5 Min Read
April 13, 2022
Are you afraid of applying for jobs due to an inadequate CV? Do you think that your skills are not at the level where you can actually get the job you want? We’re here to tell you that there’s no need to worry!
All of these issues are more than fixable — starting from your CV. You just need to approach your coding CV from the right perspective. Don’t view this as a document — instead, look at it as your best chance to market yourself. After all, in most cases, your CV is the first impression you make with prospective employers. And we’re going to show you how to write the best possible tech CV right here!
As a junior web developer, you probably know some of the basic best practices in that industry — it may come as a surprise to you that some of those best practices are applicable to the process of writing a great CV as well.
For one — you need to keep it tidy. Remember how everyone hates parsing through messy code? It’s the same with CVs and employers. So, make sure you make efficient use of spaces to keep the content skimmable and not crammed together.
Also, utilise headings to ensure that your CV is well-structured. It’s not a bad idea to use italic and bold to highlight important parts as well. You need to be aware of one thing — recruiters won’t look at your CV in-depth. They just don’t have the time for it.
In fact, you may be stunned to learn that a recruiter looks at each resume for six seconds on average. A ton of CVs get discarded right away because they don’t catch the recruiter’s eye; you don’t want yours to be in that pile.
What you need are:
Okay, so we’ve taken a look at how you should approach your CV from the perspective of the content. However, you may still have qualms about the actual structure of the CV. Don’t worry — we’re going to lay that out as well!
The start of the CV should include any relevant personal details — your name, address, email, phone number, and Github. If it’s relevant, you should also include links to your social media as well, especially LinkedIn. Before you do this, clean up your Github; you may want to keep some repositories hidden, for instance.
We’re arriving at the actual meat of your CV, which contains information actually valuable to employers. They’re not interested in you being a “team player”, because everyone is. Instead, showing off what you’ve actually learned so far is the most important bit.
As a junior developer, you probably don’t want to categorise your skills by level of expertise — realistically, you’re not an expert in pretty much anything, and no one really expects you to be. Be honest here; if you list any specific language, library, or framework, you should at least know the basics.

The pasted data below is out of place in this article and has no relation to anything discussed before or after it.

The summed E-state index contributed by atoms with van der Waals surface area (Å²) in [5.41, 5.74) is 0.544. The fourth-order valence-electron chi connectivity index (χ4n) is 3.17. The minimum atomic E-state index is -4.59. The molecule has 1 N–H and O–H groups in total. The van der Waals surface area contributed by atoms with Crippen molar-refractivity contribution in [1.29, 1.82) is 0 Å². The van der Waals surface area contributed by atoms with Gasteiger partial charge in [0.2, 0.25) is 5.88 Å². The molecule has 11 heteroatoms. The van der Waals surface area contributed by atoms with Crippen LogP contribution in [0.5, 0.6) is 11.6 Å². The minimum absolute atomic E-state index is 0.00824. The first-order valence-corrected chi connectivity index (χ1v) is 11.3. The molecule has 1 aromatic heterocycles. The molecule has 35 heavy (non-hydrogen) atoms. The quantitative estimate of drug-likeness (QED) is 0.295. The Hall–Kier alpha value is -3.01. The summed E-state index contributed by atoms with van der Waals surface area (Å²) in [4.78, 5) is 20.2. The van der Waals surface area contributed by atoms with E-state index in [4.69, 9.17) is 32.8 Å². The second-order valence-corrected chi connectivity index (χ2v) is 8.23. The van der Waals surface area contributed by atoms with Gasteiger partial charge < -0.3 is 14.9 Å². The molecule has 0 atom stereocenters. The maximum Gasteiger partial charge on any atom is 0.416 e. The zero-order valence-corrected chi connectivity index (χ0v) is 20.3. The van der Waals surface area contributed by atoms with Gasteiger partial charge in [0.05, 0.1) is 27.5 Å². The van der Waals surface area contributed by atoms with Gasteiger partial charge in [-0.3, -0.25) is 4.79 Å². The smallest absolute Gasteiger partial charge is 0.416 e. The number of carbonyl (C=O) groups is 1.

Even in interviews for junior developer positions, recruiters may demand a certain level of technical aptitude; don’t oversell yourself too much, if you don’t want the interview to be tough. If you think that you need to improve your knowledge on a specific subject before you apply for a position you want; that’s not the end of the day either!
Platforms like the Knoma Marketplace contain plenty of useful tech courses that can help you with upskilling before an important interview. You don’t have to spend half a year preparing for a junior developing position; you can just finish enough relevant courses to gain the requisite knowledge for getting your foot in the door — learning on the job will be easier from then on.
You’ll find that many recruiters simply skim to this part of the CV; which is why it’s important to highlight your previous experience with the subject matter. If this is your first job, make sure to list any relevant education — even if it’s just a couple of coding courses. If you’ve worked on some code projects, that’s great as well; any experience and initiative will do you well here.
Again, honesty is extremely important here — when you’re applying for a junior developer position, you’re not expected to have a lot of technical experience. And “fake it till you make it” won’t do you much good here; knowledge isn’t easy to fake in technical positions.
If you don’t have a lot of experience, try to tie any experience you do have with the job that you’re applying for. Think about the skills employers value in programmers — like logical thinking and problem-solving. Have you demonstrated any of these skills in your previous work? That could be a useful addition to your CV.
Once you get the recruiter’s attention with your technical skills and previous experience, you should try to provide some additional information that separates you from the rest; something that will make you more memorable.
Include some “flair” from your personal life — interesting hobbies are your best bet. But if you can’t think of anything, just don’t include “listening to music”, “watching movies”, and other passive hobbies that just about everyone on the planet partakes in.
At the end of the day, you need to remember one thing — no CV is perfect, and your success in a job application depends on a wide variety of factors. Don’t obsess over this, and don’t be afraid to send out your CV to as many places as possible. Just develop your skills, follow our CV guidelines, and you should have no problem landing a great Junior Developer job!
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